Despite my embrace of cyberspace and online journalism, I remain a die-hard magazine devotee. So old school, I know. For certain kinds of coverage and information, magazines remain–for me at least–both indispensable–and also a million times more satisfying than blogs. (Honestly, I find reading blogs a huge drag if a necessary evil, so I truly appreciate your bothering to indulge me by perusing mine!)
Anyway, all that preamble to say: a love of magazines has its downside, especially when living with a husband who is similarly devoted to the print medium. Magazines tend to pile up and take over our not-so-large apartment. So every 6 months we have a collective hissy fit and spend like the entire weekend just weeding through them so we can have our lives (and our horizontal surfaces) back. This occurred last weekend.
Which is why I am so belatedly posting the above article form the March issue of Elle Deco UK! A really cute idea: rather than stick to one variety of tile, especially for the floor of a small room like a closet, loo, or even a foyer, choose a few different types and make an animated patchwork instead! Great idea if you are wont to troll vintage shops and tile sample sales–where you can often buy only a few square feet of any given design. Love!
Walking out of the Greenlight bookstore yesterday, I happened upon this patch of sidewalk, which someone had adulterated with a mosaic of ceramic fragments! Most whimsical. Next time I spy newly poured concrete, I am going to break a plate and do a little DIY public-art mosaicing of my own…
Probably by invite only, but if you can sneak in (or just peak in) you’ll see some glittery, shimmery–and highly decorative–stuff.
Next Monday, the Bisazza showroom in SoHo is having a big VIP bash to preview its new collaboration with Swarovksi, launched last month at Milan: crystal-studded mosaics in five patterns! More info on the Bisazza website (under “news”)….there’s a rad design featuring shiny seahorses and coral silhouetted against a solid background. SPARKLY!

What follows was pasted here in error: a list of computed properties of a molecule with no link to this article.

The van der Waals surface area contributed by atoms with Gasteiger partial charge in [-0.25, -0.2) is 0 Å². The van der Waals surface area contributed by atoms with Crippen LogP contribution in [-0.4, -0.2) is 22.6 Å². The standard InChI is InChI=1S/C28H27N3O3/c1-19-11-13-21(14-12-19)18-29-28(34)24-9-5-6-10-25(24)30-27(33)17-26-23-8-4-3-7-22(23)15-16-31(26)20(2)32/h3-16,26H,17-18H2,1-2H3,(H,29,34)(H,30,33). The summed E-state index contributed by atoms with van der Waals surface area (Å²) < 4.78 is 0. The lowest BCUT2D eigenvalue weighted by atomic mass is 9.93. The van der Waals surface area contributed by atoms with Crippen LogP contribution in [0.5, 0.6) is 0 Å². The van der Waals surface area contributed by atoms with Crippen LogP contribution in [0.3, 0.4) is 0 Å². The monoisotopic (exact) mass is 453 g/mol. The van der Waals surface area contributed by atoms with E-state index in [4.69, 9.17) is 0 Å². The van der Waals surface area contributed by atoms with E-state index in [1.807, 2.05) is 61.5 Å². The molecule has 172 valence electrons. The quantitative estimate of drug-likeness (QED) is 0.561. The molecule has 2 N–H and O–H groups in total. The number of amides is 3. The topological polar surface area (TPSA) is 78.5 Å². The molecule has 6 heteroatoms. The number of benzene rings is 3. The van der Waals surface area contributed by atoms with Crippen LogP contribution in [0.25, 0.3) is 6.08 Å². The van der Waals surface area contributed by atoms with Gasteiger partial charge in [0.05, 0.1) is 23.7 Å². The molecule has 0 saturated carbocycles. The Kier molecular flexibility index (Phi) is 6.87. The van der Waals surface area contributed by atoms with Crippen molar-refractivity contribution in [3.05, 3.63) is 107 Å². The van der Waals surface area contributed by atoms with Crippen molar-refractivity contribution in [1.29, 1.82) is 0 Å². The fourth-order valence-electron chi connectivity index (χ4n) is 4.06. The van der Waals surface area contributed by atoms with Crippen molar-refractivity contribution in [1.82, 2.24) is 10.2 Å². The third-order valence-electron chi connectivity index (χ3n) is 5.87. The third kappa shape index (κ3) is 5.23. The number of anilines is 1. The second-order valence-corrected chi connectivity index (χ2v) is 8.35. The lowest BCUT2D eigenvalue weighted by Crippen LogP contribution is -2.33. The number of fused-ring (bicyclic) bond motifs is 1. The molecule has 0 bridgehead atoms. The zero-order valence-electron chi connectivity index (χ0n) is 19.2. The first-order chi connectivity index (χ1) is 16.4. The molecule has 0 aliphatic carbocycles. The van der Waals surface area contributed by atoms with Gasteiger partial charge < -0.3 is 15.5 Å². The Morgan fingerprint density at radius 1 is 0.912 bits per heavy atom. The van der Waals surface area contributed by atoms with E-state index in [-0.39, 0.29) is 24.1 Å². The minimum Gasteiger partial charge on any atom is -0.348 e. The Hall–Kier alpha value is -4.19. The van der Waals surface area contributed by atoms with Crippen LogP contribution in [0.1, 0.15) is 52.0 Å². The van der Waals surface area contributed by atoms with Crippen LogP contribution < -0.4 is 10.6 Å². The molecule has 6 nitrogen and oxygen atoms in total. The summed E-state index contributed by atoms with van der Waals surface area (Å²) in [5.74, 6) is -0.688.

Strange but satisfying ceramic mosaic facade of a sketchy pizza parlor near 27th Street. Has an offbeat 70s-Euro vibe, no? Two days later I was walking around Philly and saw another pizza parlor clad in the exact same colorway, but a horizontal subway tile format. Perhaps this is a late-20th-century Italian-American culinary stylistic trope I’m unaware of? The mind boggles.
Chinese artist Bing Lee’s 1998 “Empress Voyage,” an enigmatic ceramic-mosaic mural–based on a quirky pictorial-iconographic language he invented–always makes me smile when I’m dashing through the otherwise yuckers Canal Street station.
Some info I dug up on the artist: bio here and show of more recent works at 2×13 Gallery here.
How cute is this: a “sale” sign rendered in mosaic!
I can’t remember how or where I discovered her work. Probably at the Gorky show at the Philly Museum last fall? Not sure. I jotted her name down in my cel phone notepad–and then forgot to look in said notebook for a few weeks.
Now that I’ve Googled her: how did I make it through numerous art history classes on mid-20th-century art and NOT come across her name before? She was less a mosaic artist than an artist who chose mosaic as her medium. The American-born talent, who trained in the Paris atelier of Boris Anrep, modernized the ancient art form by treating surfaces like a canvas, embedding found objects in a cement base. She was also a member of the 40s/50s New York Ab-Ex scene: a close friend of Gorky and Rothko,she showed at Stable Gallery, which also represented Joseph Cornell, Joan Mitchell, and Cy Twombly.
Curious for more?
- For a bio, click over to the Anita Shapolsky Gallery here.
- Or to Levis Fine Art here.
- Visit the Smithsonian to read her papers, including her correspondence with Arshille Gorky’s wife!
- More images on Artnet.
- Article on her contributions to the Nebraska State Capitol (she was one of four artists who contributed mosaic murals) here.
- Used copies of “The Mosaics of Jeanne Reynal” can be found online.
- Reportedly has pieces in the collections at MoMA and SFMoMA, although all I could find online where paintings that she donated. Need to do more digging.
Although she seems to have primarily embraced abstraction (see above), her more figurative work–like this 1975 rendering of Martha Graham–is similarly delightful!
A Gorky she donated to the SFMoMA; her work has a similar sense of coloration and painterliness:
If you have any more info on her, please leave a comment!
Welcome to White Bathroom Week, part trois:
While at Studium last fall for the launch of Ashley Hicks‘s book on his decorating dad, David Hicks, this beautiful white marble floral mosaic (above) caught my eye. Be still my beating heart! One day, in my dream life, I will tile MY white bathroom with this crystalline confection!
Similarly neutral in coloration yet even more luxurious: mother of pearl. Yes, I know, it’s not white white…more, um, pearly. But still. Check out the glamorous iridescent penny tile below, also Studium. Would look gorgeous on its own or accenting a field of white ceramic or stone…love…
Ah, streetfront mosaic signage. Just can’t get enough!